The mysterious name I would see time and again continued to remain just a name for me. Strange considering the nature of skateboarding, with most people hungry for the limelight, this guy seemed to have very little interest in anybody even knowing of his existence. Even after working for years traveling to California countless times, I never came into contact with this person who I eventually started to think was a made up name. I started to form my own little theory that the name “WIng Ko” was nothing more than a pseudonym or pen name being used by several different editors and filmers in LA as some sort of weird inside joke. Until one random day I was hired for a traveling job and the first stop was Denver, Colorado. I was to be met at the airport by the producer of the project who I’d be flying to several cities with and shooting the video for. As I meandered through the halls of the Denver airport I turned a corner and saw a dude looking right at me. He didn’t look like a skater, seeming very non-descript and average in appearance. I walked up and he called my name “Josh!” I walked up to him and before I could respond he exclaimed “Hey man, nice to meet you. I’m Wing Ko”.
Might have been the first and only time one of my theories turned out to be wrong…...
What’s up Wing? Welcome to Theories of Atlantis. Tell us how you first got involved in skateboarding.
I started skating late when I was 19 while in college. Kind of a late bloomer and it also explains my horrible form (mob kf’s, etc).....I was mesmerized by Mark Gonzales’ sequence in Thrasher where he ollied Wallenberg, Christian Hosoi in those weird Vision videos with the Red Hot Chili Peppers. Also Natas in the Santa Cruz videos and all early Powell-Peralta videos. The visuals of skateboarding at the time got me so hyped to skate but starting so late my skate mechanics were screwy.
What skaters did you first meet in your younger years? Anybody that we ended up seeing in videos down the road?
I come from Chicago and there weren’t many pro’s coming out from there at the time. Sponsored skaters like Stevie Dread who brought the Alva team through Chicago had a huge impact on the local scene. Alva sponsored Jesse Neuhaus and I would say he was the first legit pro with a board model from Chicago. Eric Murphy made a minor splash with a part I filmed in an Acme video.
I remember watching skate vids in the early 90’s and seeing your name in the credits all the time. How did you originally get involved in these California-based videos if you were living out in Chicago?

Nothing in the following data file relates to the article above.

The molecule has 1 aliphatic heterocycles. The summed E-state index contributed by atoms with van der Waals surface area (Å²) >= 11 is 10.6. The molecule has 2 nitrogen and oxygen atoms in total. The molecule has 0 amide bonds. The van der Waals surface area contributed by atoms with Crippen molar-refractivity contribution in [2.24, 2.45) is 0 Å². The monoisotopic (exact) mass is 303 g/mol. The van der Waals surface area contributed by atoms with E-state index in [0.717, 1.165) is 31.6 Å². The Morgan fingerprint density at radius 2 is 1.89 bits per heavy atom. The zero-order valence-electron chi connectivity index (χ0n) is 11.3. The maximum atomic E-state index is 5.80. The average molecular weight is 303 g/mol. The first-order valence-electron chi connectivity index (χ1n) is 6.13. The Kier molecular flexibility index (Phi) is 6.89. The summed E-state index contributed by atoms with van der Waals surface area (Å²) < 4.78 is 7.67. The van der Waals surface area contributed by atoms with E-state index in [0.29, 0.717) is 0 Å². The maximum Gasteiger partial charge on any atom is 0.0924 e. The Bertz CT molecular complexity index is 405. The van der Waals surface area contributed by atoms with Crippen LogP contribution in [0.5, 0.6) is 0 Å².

While at film school in Chicago, with my friend Eric Matthies, we convinced John Fallahee at Alva to edit their video Out Of Focus (1990). We got sent a bunch of random tapes-vhs, reg 8, s-vhs and edited linearly in a 3/4” edit bay at our school. We blocked out the edit bay so no one could use it except us because we both worked in the film dept at school. It was good times back then.
It’s interesting that you became primarily an editor of skate videos. How’d you find yourself specializing in such a specific piece of the skate video process?
Spike Jonze hooked me up with my first job at World Industries. It was for New World Order. Spike had already done Video Days and Love Child and Socrates had shot and edited 20 Shot Sequence. I’m not sure why I was imported from Chicago to edit the video because they were doing just fine. So it just kind of happened, every year after that I would get a call to help put a video together.
So had you had any formal schooling as an editor before getting involved in skate-videomaking?
No real outside training other than editing my own stuff and the basics in film school. It’s natural when you shoot your own footage you want to edit it.
The list of videos that you’ve edited is pretty amazing. After first talking with you I couldn’t believe that I hadn’t known you were behind some of my favorite skate films growing up. So it started for you with the Alva video, and then your next project was a video for the little known Milk Skateboards? How did that come about?
That was Christian Hosoi’s name behind the company. It was another random call to help put a video together but it was a chance to work with one of my role models, Christian. But it was the time when he was king of the Sunset Strip and not skating as much. Also it was ‘93 when things were in critical beat down mode, pants were fat and wheels were bearing covers. I remember filming at Pioneer in the Inland Empire and set-up’s were so light they were flying away in the wind like kites. The best trick I filmed of Christian was a three stair boardslide.
The 3rd video that you put together is easily in my top 20 favorites of all time. I’m talking about the World Industries video “New World Order”. This was one of the cleanest videos produced in the 90’s. It had a higher production value than most other videos of this time. What were the scenes like Shiloh’s graffiti intro shot on? 16mm or 35mm?
That was all shot on a 16mm-Bolex, Beaulieux or Arri S. I think we were all influenced by Stacy Peralta’s skits, sense of fun and high production quality.
Were you involved in the selection process for the music, or any of the art direction for that video?
Working with those guys was a collaborative effort so the segments had alot of their input. I liked alot of the music the skaters liked-Dr. Dre, The Goats, Roy Ayers so it wasn’t that hard to get music together.